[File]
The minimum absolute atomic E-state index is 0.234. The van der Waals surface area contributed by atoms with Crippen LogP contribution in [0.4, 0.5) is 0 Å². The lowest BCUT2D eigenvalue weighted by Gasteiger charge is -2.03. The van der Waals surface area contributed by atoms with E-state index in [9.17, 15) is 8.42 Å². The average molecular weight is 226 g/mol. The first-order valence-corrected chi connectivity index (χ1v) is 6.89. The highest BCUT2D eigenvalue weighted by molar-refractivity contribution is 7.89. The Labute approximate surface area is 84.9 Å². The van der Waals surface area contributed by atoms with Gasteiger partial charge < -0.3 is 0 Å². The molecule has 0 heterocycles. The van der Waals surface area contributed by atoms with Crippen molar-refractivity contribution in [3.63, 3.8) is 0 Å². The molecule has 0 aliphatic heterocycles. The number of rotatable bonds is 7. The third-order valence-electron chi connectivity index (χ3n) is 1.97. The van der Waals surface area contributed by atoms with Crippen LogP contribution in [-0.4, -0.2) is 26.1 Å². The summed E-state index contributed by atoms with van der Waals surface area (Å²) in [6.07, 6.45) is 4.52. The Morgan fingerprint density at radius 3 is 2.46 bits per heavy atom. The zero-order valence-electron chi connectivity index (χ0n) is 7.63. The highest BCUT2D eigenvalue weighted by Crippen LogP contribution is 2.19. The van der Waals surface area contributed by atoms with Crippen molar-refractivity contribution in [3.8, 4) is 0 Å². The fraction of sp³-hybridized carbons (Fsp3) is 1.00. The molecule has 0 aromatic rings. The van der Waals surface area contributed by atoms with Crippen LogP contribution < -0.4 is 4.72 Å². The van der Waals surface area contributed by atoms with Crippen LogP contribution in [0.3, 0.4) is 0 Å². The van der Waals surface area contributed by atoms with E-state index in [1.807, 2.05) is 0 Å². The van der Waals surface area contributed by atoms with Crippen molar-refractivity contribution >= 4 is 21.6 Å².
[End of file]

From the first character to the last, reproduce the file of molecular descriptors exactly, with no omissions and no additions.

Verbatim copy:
The minimum absolute atomic E-state index is 0.234. The van der Waals surface area contributed by atoms with Crippen LogP contribution in [0.4, 0.5) is 0 Å². The lowest BCUT2D eigenvalue weighted by Gasteiger charge is -2.03. The van der Waals surface area contributed by atoms with E-state index in [9.17, 15) is 8.42 Å². The average molecular weight is 226 g/mol. The first-order valence-corrected chi connectivity index (χ1v) is 6.89. The highest BCUT2D eigenvalue weighted by molar-refractivity contribution is 7.89. The Labute approximate surface area is 84.9 Å². The van der Waals surface area contributed by atoms with Gasteiger partial charge < -0.3 is 0 Å². The molecule has 0 heterocycles. The van der Waals surface area contributed by atoms with Crippen molar-refractivity contribution in [3.63, 3.8) is 0 Å². The molecule has 0 aliphatic heterocycles. The number of rotatable bonds is 7. The third-order valence-electron chi connectivity index (χ3n) is 1.97. The van der Waals surface area contributed by atoms with Crippen LogP contribution in [-0.4, -0.2) is 26.1 Å². The summed E-state index contributed by atoms with van der Waals surface area (Å²) in [6.07, 6.45) is 4.52. The Morgan fingerprint density at radius 3 is 2.46 bits per heavy atom. The zero-order valence-electron chi connectivity index (χ0n) is 7.63. The highest BCUT2D eigenvalue weighted by Crippen LogP contribution is 2.19. The van der Waals surface area contributed by atoms with Crippen molar-refractivity contribution in [3.8, 4) is 0 Å². The fraction of sp³-hybridized carbons (Fsp3) is 1.00. The molecule has 0 aromatic rings. The van der Waals surface area contributed by atoms with Crippen LogP contribution < -0.4 is 4.72 Å². The van der Waals surface area contributed by atoms with Crippen LogP contribution in [0.3, 0.4) is 0 Å². The van der Waals surface area contributed by atoms with E-state index in [1.807, 2.05) is 0 Å². The van der Waals surface area contributed by atoms with Crippen molar-refractivity contribution >= 4 is 21.6 Å².